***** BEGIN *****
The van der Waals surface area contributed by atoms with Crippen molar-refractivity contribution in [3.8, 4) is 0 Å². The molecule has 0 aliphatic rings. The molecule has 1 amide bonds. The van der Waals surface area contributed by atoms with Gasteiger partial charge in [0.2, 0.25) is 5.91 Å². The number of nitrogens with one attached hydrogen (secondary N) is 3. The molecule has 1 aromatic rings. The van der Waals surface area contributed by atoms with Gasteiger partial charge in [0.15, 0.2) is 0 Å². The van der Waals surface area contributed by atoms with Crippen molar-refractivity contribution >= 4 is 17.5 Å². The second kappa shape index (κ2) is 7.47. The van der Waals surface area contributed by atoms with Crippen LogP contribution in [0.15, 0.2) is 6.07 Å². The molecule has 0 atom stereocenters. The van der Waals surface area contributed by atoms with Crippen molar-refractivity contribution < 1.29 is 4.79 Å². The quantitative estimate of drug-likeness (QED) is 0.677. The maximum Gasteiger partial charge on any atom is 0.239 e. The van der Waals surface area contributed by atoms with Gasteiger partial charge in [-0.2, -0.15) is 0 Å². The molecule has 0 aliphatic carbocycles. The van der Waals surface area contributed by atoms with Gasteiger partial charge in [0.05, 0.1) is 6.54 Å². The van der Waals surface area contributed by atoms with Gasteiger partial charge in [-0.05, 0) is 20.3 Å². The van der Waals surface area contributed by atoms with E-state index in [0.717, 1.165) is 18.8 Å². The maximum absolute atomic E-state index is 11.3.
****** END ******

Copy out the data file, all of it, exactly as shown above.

The van der Waals surface area contributed by atoms with Crippen molar-refractivity contribution in [3.8, 4) is 0 Å². The molecule has 0 aliphatic rings. The molecule has 1 amide bonds. The van der Waals surface area contributed by atoms with Gasteiger partial charge in [0.2, 0.25) is 5.91 Å². The number of nitrogens with one attached hydrogen (secondary N) is 3. The molecule has 1 aromatic rings. The van der Waals surface area contributed by atoms with Gasteiger partial charge in [0.15, 0.2) is 0 Å². The van der Waals surface area contributed by atoms with Crippen molar-refractivity contribution >= 4 is 17.5 Å². The second kappa shape index (κ2) is 7.47. The van der Waals surface area contributed by atoms with Crippen LogP contribution in [0.15, 0.2) is 6.07 Å². The molecule has 0 atom stereocenters. The van der Waals surface area contributed by atoms with Crippen molar-refractivity contribution < 1.29 is 4.79 Å². The quantitative estimate of drug-likeness (QED) is 0.677. The maximum Gasteiger partial charge on any atom is 0.239 e. The van der Waals surface area contributed by atoms with Gasteiger partial charge in [-0.2, -0.15) is 0 Å². The molecule has 0 aliphatic carbocycles. The van der Waals surface area contributed by atoms with Gasteiger partial charge in [0.05, 0.1) is 6.54 Å². The van der Waals surface area contributed by atoms with Gasteiger partial charge in [-0.05, 0) is 20.3 Å². The van der Waals surface area contributed by atoms with E-state index in [0.717, 1.165) is 18.8 Å². The maximum absolute atomic E-state index is 11.3.